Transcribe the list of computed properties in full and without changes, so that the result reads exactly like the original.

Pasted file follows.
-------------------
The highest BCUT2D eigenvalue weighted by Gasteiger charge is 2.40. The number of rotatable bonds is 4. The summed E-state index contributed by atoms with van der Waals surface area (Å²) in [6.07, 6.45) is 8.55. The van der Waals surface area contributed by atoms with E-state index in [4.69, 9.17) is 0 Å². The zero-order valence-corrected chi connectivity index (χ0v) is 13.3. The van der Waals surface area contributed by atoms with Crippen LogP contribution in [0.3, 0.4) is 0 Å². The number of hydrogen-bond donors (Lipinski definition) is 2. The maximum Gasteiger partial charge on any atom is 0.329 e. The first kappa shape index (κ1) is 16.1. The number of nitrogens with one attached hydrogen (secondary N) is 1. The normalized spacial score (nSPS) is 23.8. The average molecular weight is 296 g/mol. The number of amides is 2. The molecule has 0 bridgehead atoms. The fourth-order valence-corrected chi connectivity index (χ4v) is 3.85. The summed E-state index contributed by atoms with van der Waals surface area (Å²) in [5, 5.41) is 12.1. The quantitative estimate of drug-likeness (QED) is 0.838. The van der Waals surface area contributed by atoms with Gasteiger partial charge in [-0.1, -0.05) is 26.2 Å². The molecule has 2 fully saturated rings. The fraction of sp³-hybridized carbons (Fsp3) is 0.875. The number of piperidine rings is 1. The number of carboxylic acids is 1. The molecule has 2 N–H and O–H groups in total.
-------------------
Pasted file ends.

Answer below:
The highest BCUT2D eigenvalue weighted by Gasteiger charge is 2.40. The number of rotatable bonds is 4. The summed E-state index contributed by atoms with van der Waals surface area (Å²) in [6.07, 6.45) is 8.55. The van der Waals surface area contributed by atoms with E-state index in [4.69, 9.17) is 0 Å². The zero-order valence-corrected chi connectivity index (χ0v) is 13.3. The van der Waals surface area contributed by atoms with Crippen LogP contribution in [0.3, 0.4) is 0 Å². The number of hydrogen-bond donors (Lipinski definition) is 2. The maximum Gasteiger partial charge on any atom is 0.329 e. The first kappa shape index (κ1) is 16.1. The number of nitrogens with one attached hydrogen (secondary N) is 1. The normalized spacial score (nSPS) is 23.8. The average molecular weight is 296 g/mol. The number of amides is 2. The molecule has 0 bridgehead atoms. The fourth-order valence-corrected chi connectivity index (χ4v) is 3.85. The summed E-state index contributed by atoms with van der Waals surface area (Å²) in [5, 5.41) is 12.1. The quantitative estimate of drug-likeness (QED) is 0.838. The van der Waals surface area contributed by atoms with Gasteiger partial charge in [-0.1, -0.05) is 26.2 Å². The molecule has 2 fully saturated rings. The fraction of sp³-hybridized carbons (Fsp3) is 0.875. The number of piperidine rings is 1. The number of carboxylic acids is 1. The molecule has 2 N–H and O–H groups in total.